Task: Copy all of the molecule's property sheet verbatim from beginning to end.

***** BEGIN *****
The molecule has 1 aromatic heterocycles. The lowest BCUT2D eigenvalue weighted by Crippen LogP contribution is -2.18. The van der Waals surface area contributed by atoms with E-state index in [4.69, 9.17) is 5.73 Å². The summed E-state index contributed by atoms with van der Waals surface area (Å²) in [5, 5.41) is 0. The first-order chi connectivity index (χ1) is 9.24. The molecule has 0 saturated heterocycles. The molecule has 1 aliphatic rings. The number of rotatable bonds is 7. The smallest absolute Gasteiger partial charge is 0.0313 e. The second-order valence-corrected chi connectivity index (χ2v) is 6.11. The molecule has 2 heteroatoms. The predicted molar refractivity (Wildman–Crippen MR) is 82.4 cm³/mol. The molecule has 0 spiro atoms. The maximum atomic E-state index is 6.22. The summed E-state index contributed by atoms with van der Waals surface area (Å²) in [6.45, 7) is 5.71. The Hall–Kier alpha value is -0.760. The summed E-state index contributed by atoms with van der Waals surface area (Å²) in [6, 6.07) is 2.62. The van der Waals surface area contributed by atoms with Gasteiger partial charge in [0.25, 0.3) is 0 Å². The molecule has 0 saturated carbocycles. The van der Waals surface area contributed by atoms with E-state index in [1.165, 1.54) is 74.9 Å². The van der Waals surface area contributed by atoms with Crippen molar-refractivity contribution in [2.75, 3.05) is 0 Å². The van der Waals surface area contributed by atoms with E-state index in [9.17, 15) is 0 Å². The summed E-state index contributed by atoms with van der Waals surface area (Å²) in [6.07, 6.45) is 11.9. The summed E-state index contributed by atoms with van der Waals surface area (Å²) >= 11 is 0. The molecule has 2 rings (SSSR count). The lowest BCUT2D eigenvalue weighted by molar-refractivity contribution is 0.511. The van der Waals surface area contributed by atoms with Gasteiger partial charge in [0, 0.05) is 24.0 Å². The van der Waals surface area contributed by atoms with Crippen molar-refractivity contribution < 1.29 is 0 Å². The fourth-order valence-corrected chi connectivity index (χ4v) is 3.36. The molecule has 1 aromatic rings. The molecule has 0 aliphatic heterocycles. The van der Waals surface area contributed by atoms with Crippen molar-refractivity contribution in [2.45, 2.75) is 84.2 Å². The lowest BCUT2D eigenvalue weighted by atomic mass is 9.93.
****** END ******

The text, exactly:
The molecule has 1 aromatic heterocycles. The lowest BCUT2D eigenvalue weighted by Crippen LogP contribution is -2.18. The van der Waals surface area contributed by atoms with E-state index in [4.69, 9.17) is 5.73 Å². The summed E-state index contributed by atoms with van der Waals surface area (Å²) in [5, 5.41) is 0. The first-order chi connectivity index (χ1) is 9.24. The molecule has 0 saturated heterocycles. The molecule has 1 aliphatic rings. The number of rotatable bonds is 7. The smallest absolute Gasteiger partial charge is 0.0313 e. The second-order valence-corrected chi connectivity index (χ2v) is 6.11. The molecule has 2 heteroatoms. The predicted molar refractivity (Wildman–Crippen MR) is 82.4 cm³/mol. The molecule has 0 spiro atoms. The maximum atomic E-state index is 6.22. The summed E-state index contributed by atoms with van der Waals surface area (Å²) in [6.45, 7) is 5.71. The Hall–Kier alpha value is -0.760. The summed E-state index contributed by atoms with van der Waals surface area (Å²) in [6, 6.07) is 2.62. The van der Waals surface area contributed by atoms with Gasteiger partial charge in [0.25, 0.3) is 0 Å². The molecule has 0 saturated carbocycles. The van der Waals surface area contributed by atoms with E-state index in [1.165, 1.54) is 74.9 Å². The van der Waals surface area contributed by atoms with Crippen molar-refractivity contribution in [2.75, 3.05) is 0 Å². The van der Waals surface area contributed by atoms with E-state index in [9.17, 15) is 0 Å². The summed E-state index contributed by atoms with van der Waals surface area (Å²) in [6.07, 6.45) is 11.9. The summed E-state index contributed by atoms with van der Waals surface area (Å²) >= 11 is 0. The molecule has 2 rings (SSSR count). The lowest BCUT2D eigenvalue weighted by molar-refractivity contribution is 0.511. The van der Waals surface area contributed by atoms with Gasteiger partial charge in [0, 0.05) is 24.0 Å². The van der Waals surface area contributed by atoms with Crippen molar-refractivity contribution < 1.29 is 0 Å². The fourth-order valence-corrected chi connectivity index (χ4v) is 3.36. The molecule has 1 aromatic rings. The molecule has 0 aliphatic heterocycles. The van der Waals surface area contributed by atoms with Crippen molar-refractivity contribution in [2.45, 2.75) is 84.2 Å². The lowest BCUT2D eigenvalue weighted by atomic mass is 9.93.